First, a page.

This makes us move on to the function that language performs in Sufi literature. Sufi poetry displays the close relation between language, belief, understanding and truth. Sufi poetry by its very nature engages us in a dialogue with the Transcendental. Not only does it initiate the move to relate, it then becomes the means of consolidating and strengthening the bond, and expanding understanding of the nature of relationship.

Here language becomes a way of showing the way to harmony and peace that passes understanding. Words do not strain, slip and crack here. They are meaningful, not illusory nor simulacra. They create meaning: meaning is not endless regression here. Language in Sufi poetry is not “a prison house” outside which no reality lives. Functioning as a therapy, Sufi poetry sprouts hope and shows possibilities of breaking through impasse, becoming a source of strength and inspiration. It reanimates and “brings dead hearts to life.”

Sufi poetry has constitutive value; it constitutes who we are, how we should think and live. It sets the parameters of our life by pressing upon us the ideal of love and compassion. Making us see beyond the mere referential value of word-object relationship, it offers a dynamic and creative view of language.

Thus, Sufi poetry develops an optimistic relationship between humankind and language. Just as mystical experience is liberating, likewise language is seen as a liberating force, expanding and promoting human well being, rather than being constrictive as Derrida, the philosopher of language, claims it to be.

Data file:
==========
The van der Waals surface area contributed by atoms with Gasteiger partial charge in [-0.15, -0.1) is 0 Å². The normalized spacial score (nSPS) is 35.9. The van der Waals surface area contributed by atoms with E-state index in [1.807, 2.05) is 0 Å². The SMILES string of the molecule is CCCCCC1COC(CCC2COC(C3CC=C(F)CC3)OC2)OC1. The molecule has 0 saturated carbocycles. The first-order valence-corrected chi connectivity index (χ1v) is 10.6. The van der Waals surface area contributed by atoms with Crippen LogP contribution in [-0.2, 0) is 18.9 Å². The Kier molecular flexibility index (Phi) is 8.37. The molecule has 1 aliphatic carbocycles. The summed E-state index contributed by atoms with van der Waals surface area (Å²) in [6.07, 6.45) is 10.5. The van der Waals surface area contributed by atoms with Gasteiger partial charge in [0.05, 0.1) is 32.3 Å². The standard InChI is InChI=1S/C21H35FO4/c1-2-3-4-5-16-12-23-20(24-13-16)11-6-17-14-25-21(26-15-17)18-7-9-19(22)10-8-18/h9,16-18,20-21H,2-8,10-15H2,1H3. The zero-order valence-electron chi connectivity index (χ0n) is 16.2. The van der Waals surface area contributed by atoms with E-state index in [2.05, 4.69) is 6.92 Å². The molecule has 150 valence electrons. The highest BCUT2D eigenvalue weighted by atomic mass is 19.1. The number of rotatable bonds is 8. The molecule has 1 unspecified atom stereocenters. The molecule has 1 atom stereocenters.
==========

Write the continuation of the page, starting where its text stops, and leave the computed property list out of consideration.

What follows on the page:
Integrating the sacred with the secular

Research in the translation of Sufi literature becomes a way of reintegrating “the sacred with the secular” in today’s disenchanted world. The way language in Sufi literature creates and extends meaning and reality is nowadays ignored because of the Post-structuralist emphasis on culture, ideology and indeterminacy of meaning in language. But the significance of language as a “meaning-making” activity, a way of knowing and understanding Transcendence, a means of creating a bridge across diverse religions and cultures validates such comparative studies. Truth may be at stake. A researcher and a scholar like the translators, critics, historians, journalists and professors of literature can break or make a writer on his/her own terms. Research acquires the power of Plato’s pharmakon, both “poison” and “remedy.” The power invested in the researcher to change texts and so change the world should be increasingly recognized.